Further, to find the original source of the video and audio, we conducted keyword search on YouTube for the words, ‘MCC’, ‘withdraw’, ‘US declaration’ in Nepali, which led us to a video with similar title, images and audio. The video uploaded on February 8 by Nepal Khabar TV on its YouTube channel was titled, “Good news, US announces to withdraw MCC from Nepal, cheers everywhere.”

Watch the video containing the containing the viral footage here.

We also checked the source of an image used in the video by using a keyframe search, which led us to the website of the US embassy in the Kingdom of Lesotho. We found out that the photo was of US Ambassador Rebecca Gonzalez and Lesotho’s Minister of Finance Moeketsi Majoro during the MCC Compact Development Grant Agreement signing on February 20, 2019. The images unrelated to the issues being reported.

Then we checked if the US government has dispatched any letters regarding the decision to revoke the MCC Nepal compact. However, we could not find any letters or documents confirming that the US has decided to cancel the aid in Nepal. Rather we came across the latest news report on the status of MCC published in the Kathmandu Post on February 10 that a senior US official called on the three top leaders of Nepal’s largest political parties and warned them of ramifications in case of failure to ratify MCC from Nepal’s parliament.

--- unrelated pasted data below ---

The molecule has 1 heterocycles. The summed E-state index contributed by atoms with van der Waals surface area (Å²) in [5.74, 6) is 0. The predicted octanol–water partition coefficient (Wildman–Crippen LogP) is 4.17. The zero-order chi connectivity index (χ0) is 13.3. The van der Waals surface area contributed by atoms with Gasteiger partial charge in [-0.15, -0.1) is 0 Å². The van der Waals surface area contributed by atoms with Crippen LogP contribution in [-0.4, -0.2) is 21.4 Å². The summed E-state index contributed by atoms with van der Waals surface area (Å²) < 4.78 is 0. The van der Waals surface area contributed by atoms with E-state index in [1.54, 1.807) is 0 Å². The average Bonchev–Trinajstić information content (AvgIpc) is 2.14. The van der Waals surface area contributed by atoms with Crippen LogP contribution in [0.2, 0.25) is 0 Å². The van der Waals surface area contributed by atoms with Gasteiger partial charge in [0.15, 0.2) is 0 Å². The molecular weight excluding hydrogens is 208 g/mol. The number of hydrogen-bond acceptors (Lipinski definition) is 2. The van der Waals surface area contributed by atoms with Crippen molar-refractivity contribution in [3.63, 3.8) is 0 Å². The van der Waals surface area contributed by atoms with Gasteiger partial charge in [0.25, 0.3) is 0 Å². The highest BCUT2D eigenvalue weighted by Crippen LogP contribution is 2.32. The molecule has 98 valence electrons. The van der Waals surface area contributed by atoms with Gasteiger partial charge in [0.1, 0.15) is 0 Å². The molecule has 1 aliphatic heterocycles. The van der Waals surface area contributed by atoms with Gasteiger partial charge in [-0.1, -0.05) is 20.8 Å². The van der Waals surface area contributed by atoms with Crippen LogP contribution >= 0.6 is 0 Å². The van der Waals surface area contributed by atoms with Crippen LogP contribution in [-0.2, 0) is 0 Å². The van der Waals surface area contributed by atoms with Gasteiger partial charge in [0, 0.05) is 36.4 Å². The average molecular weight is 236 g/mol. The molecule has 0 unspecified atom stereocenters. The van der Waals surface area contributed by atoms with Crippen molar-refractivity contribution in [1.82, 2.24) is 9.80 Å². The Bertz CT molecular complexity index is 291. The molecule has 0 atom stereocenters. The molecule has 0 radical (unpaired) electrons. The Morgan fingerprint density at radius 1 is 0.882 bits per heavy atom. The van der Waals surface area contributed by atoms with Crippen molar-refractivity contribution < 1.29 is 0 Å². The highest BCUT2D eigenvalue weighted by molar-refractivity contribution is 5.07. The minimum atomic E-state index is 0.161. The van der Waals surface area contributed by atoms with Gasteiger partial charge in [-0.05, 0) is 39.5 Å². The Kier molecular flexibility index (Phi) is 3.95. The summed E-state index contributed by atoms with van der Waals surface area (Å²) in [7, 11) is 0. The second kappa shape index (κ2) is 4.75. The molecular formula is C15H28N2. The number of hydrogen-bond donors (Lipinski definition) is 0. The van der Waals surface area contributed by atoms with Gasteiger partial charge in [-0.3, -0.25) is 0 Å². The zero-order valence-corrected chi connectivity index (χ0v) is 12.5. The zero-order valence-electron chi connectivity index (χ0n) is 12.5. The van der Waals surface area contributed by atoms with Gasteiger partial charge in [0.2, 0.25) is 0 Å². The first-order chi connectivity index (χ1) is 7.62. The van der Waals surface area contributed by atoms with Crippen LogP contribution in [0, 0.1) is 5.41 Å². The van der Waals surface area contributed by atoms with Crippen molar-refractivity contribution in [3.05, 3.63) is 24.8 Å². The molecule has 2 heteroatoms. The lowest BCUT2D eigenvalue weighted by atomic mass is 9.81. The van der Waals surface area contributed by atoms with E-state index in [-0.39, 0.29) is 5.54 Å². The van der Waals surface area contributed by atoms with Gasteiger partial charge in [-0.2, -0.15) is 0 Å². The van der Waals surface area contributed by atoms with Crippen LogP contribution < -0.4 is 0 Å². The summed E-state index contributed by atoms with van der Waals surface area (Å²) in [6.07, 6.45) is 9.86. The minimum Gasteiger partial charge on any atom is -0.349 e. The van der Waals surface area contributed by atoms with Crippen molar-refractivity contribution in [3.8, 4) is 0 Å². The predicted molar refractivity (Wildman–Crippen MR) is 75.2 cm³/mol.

On analysing the audio further, we found that it does not attribute the claims to any sources, while it continues to rant about the contemporary issues facing the country and using click-bait caption. 

Our findings so far indicate that the US has not scrapped or withdrawn the MCC and the YouTube channel from which the viral video took the video and audio is publishing click-bait contents and unsubstantiated claims.


The US government has not issued or dispatched any letter announcing to pull out the MCC aid project from Nepal. The video going viral on TikTok is fabricated by laying a false audio clip on top.

Result: Manipulated and False

Our Sources:

Nepal Khabar TV

US embassy in the Kingdom of Lesotho

Top American official says US will review Nepal ties if MCC compact is not ratified

If you would like us to fact check a claim, give feedback or lodge a complaint, email us at checkthis@newschecker.co  You can also visit the Contact Us page and fill the form.

Sanjeeb Phuyal
Sanjeeb Phuyal
Sanjeeb Phuyal is the Nepali Editor of Newschecker based in Kathmandu, Nepal. He brings over a decade of experience writing and editing breaking news and features on Nepali politics, society, environment and current affairs. Most of his work appeared in Kathmandu Post, where he spent over ten years leading and managing the online team and putting innovative ideas into practice. Besides overseeing daily news, features and visual journalism, he’s also translated and edited content. With the growth of social media platforms—and the ever-growing competition amongst media outlets to churn out breaking news, he feels that fact-checking every piece of news and information has become essential today than ever before.